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transude

[tran-sood]
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verb (used without object), tran·sud·ed, tran·sud·ing.
  1. to pass or ooze through pores or interstices, as a fluid.
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Origin of transude

1655–65; < New Latin trānsūdāre, equivalent to Latin trāns- trans- + sūdāre to sweat
Dictionary.com Unabridged Based on the Random House Unabridged Dictionary, © Random House, Inc. 2018

Examples from the Web for transude

Historical Examples

  • The sun shone on his dilapidated garments and on his purple skin; it was almost black and seemed to transude blood.

    Over Strand and Field

    Gustave Flaubert


British Dictionary definitions for transude

transude

verb
  1. (of a fluid) to ooze or pass through interstices, pores, or small holes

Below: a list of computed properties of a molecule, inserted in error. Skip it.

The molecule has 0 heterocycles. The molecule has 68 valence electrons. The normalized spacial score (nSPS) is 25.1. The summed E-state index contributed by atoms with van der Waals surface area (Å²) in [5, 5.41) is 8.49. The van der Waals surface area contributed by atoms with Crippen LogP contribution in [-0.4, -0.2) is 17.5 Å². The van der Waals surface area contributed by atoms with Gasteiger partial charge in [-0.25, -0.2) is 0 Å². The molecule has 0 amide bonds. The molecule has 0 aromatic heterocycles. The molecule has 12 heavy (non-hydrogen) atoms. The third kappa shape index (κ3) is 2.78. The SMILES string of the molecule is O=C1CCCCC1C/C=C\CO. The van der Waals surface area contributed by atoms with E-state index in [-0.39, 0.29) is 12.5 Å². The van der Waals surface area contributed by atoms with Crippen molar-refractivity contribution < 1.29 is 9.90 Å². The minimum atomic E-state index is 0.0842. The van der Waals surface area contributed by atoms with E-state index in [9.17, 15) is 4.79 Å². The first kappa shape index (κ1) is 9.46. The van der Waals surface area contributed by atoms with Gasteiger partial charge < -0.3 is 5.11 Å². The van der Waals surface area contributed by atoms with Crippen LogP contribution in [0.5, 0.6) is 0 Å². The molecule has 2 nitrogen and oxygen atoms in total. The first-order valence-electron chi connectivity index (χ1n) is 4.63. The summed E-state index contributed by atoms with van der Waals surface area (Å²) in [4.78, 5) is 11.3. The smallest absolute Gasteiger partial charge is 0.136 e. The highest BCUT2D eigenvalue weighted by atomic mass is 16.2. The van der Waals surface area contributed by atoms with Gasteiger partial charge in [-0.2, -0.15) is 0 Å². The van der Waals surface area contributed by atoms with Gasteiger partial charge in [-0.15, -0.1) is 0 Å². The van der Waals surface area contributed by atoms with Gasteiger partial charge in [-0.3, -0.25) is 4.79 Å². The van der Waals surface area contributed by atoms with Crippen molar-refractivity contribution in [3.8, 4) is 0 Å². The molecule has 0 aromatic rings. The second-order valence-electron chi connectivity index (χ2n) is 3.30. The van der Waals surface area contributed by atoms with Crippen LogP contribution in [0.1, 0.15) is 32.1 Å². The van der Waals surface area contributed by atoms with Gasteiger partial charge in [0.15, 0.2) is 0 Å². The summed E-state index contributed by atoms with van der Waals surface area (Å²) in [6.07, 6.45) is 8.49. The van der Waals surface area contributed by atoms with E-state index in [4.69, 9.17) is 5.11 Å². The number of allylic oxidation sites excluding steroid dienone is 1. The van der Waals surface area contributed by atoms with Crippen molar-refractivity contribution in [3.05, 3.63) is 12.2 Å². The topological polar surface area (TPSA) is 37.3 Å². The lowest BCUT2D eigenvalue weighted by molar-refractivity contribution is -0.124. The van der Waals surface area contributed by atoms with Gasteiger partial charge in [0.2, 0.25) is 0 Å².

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Derived Formstransudation (ˌtrænsjʊˈdeɪʃən), nountransudatory, adjective

Word Origin

C17: from New Latin transūdāre, from Latin trans- + sūdāre to sweat
Collins English Dictionary - Complete & Unabridged 2012 Digital Edition © William Collins Sons & Co. Ltd. 1979, 1986 © HarperCollins Publishers 1998, 2000, 2003, 2005, 2006, 2007, 2009, 2012

transude in Medicine

transude

(trăn-sōōd, -zōōd)
v.
  1. To pass through pores or interstices in the manner of perspiration.
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Related formstran•suda•to′ry (trăn-sōōdə-tôr′ē) adj.
The American Heritage® Stedman's Medical Dictionary Copyright © 2002, 2001, 1995 by Houghton Mifflin Company. Published by Houghton Mifflin Company.